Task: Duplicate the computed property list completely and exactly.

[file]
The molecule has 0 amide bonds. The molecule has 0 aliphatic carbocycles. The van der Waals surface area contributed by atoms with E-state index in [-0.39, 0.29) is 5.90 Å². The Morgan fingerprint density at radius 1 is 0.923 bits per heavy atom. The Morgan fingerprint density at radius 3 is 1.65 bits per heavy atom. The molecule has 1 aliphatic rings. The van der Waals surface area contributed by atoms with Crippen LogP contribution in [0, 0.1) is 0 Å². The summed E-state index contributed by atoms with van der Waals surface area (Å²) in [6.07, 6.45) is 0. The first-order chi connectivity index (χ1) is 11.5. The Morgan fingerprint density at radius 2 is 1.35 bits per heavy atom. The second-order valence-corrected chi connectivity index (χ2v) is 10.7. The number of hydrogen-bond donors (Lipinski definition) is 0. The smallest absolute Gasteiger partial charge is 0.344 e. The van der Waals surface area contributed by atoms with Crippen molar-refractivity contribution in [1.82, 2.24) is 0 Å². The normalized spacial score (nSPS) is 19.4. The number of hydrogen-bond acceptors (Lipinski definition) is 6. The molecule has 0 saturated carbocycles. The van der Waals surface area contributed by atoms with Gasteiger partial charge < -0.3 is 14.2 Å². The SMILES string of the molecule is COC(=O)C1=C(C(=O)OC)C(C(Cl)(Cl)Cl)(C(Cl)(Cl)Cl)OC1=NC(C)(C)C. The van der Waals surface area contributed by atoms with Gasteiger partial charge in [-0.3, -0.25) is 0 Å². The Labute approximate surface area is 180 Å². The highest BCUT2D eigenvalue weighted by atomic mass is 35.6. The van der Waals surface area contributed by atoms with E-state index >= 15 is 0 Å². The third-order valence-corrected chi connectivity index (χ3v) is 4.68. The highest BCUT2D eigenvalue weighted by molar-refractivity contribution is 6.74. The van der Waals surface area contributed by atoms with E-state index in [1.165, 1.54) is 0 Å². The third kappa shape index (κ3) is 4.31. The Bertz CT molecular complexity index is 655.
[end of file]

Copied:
The molecule has 0 amide bonds. The molecule has 0 aliphatic carbocycles. The van der Waals surface area contributed by atoms with E-state index in [-0.39, 0.29) is 5.90 Å². The Morgan fingerprint density at radius 1 is 0.923 bits per heavy atom. The Morgan fingerprint density at radius 3 is 1.65 bits per heavy atom. The molecule has 1 aliphatic rings. The van der Waals surface area contributed by atoms with Crippen LogP contribution in [0, 0.1) is 0 Å². The summed E-state index contributed by atoms with van der Waals surface area (Å²) in [6.07, 6.45) is 0. The first-order chi connectivity index (χ1) is 11.5. The Morgan fingerprint density at radius 2 is 1.35 bits per heavy atom. The second-order valence-corrected chi connectivity index (χ2v) is 10.7. The number of hydrogen-bond donors (Lipinski definition) is 0. The smallest absolute Gasteiger partial charge is 0.344 e. The van der Waals surface area contributed by atoms with Crippen molar-refractivity contribution in [1.82, 2.24) is 0 Å². The normalized spacial score (nSPS) is 19.4. The number of hydrogen-bond acceptors (Lipinski definition) is 6. The molecule has 0 saturated carbocycles. The van der Waals surface area contributed by atoms with Gasteiger partial charge < -0.3 is 14.2 Å². The SMILES string of the molecule is COC(=O)C1=C(C(=O)OC)C(C(Cl)(Cl)Cl)(C(Cl)(Cl)Cl)OC1=NC(C)(C)C. The van der Waals surface area contributed by atoms with Gasteiger partial charge in [-0.3, -0.25) is 0 Å². The Labute approximate surface area is 180 Å². The highest BCUT2D eigenvalue weighted by atomic mass is 35.6. The van der Waals surface area contributed by atoms with E-state index >= 15 is 0 Å². The third-order valence-corrected chi connectivity index (χ3v) is 4.68. The highest BCUT2D eigenvalue weighted by molar-refractivity contribution is 6.74. The van der Waals surface area contributed by atoms with E-state index in [1.165, 1.54) is 0 Å². The third kappa shape index (κ3) is 4.31. The Bertz CT molecular complexity index is 655.